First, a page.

Uncompromising wars, revolution, rights movements, and today’s global terrorism are in part driven by “devoted actors” who adhere to sacred, transcendent values that generate actions dissociated from rationally expected risks and rewards. Studies in real-world conflicts show ways that devoted actors, who are unconditionally committed to sacred causes and whose personal identities are fused within a unique collective identity, willingly make costly sacrifices. This enables low-power groups to endure and often prevail against materially stronger foes. Explaining how devoted actors come to sacrifice for cause and comrades not only is a scientific goal but a practical imperative to address intergroup disputes that can spiral out of control in a rapidly interconnecting world of collapsing and conflicting cultural traditions. From the recent massive media-driven global political awakening, horizontal peer-to-peer transcultural niches, geographically disconnected, are emerging to replace vertical generation-to-generation territorial traditions. Devoted actors of the global jihadi archipelago militate within such a novel transcultural niche, which is socially tight, ideationally narrow, and globe spanning. Nevertheless, its evolutionary maintenance depends on costly commitments to transcendental values, rituals and sacrifices, and parochial altruism, which may have deep roots even in the earliest and most traditional human societies. Fieldwork results from the Kurdish battlefront with the Islamic State are highlighted.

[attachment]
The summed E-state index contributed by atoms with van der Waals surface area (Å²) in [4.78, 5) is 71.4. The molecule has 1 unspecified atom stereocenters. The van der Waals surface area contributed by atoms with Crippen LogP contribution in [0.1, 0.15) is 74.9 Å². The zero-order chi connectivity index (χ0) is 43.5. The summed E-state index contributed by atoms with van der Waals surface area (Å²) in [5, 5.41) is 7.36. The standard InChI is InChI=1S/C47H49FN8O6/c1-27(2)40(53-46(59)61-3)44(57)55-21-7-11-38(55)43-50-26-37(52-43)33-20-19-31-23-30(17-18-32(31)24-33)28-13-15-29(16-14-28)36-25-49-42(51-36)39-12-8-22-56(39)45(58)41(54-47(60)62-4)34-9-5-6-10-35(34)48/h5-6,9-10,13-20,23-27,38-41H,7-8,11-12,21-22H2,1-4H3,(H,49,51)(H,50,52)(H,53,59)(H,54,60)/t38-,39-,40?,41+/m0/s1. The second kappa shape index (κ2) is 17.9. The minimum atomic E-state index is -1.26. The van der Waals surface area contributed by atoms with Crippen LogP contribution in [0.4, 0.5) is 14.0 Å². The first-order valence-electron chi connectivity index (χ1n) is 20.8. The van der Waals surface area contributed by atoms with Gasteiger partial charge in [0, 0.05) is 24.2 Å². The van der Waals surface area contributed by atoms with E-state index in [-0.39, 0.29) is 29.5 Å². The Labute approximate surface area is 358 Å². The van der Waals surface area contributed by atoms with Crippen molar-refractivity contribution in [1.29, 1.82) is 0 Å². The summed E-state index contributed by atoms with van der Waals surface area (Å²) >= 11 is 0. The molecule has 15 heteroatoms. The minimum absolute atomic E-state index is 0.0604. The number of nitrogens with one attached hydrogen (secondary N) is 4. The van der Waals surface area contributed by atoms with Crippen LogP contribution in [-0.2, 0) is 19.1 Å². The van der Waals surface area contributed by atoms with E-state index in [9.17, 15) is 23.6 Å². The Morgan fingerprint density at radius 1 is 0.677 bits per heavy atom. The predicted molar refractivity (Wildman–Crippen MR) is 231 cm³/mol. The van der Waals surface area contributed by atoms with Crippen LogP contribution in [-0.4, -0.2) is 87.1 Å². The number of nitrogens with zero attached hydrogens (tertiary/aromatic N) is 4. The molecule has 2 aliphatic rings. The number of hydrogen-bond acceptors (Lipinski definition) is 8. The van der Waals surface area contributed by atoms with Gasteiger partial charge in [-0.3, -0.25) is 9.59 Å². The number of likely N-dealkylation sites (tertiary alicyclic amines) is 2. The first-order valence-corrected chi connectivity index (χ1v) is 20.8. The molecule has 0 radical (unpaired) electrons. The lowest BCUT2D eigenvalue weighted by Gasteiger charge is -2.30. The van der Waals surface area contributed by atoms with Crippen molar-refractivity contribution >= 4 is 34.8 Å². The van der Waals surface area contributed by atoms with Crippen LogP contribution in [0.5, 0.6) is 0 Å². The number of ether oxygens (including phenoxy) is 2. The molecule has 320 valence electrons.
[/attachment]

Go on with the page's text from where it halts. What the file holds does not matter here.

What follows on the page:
sounds good to me lol
but the Devoted Actor should read some Wilde, Twain, Nietschze, Wittgenstein, Lao-Tzu, etc
to sharpen (concision/precision)-fu
ie Einstein’s imagined 5-year-old might have trouble with that paragraph
New Statesman called it “something of a unicorn” and credited the book for discussing “Islamism and jihadism from a historical as well as a philosophical angle, with no trace of sentiment or dogma.” Brian Stewart in the National Review also rated it positively, declaring it “provocative and profane” and lauded the authors for “endeavoring to provide a spark”.
Publishers Weekly also gave it a positive review noting that “Harris, maintaining his provocative persona, asks questions and tosses ultimatums in the direction of Nawaz, who deftly replies with well-reasoned and thoughtful responses that will inform and inspire.” According to cognitive scientist Steven Pinker, “This honest and intelligent dialogue is a superb exploration of the intellectual and moral issues involved.”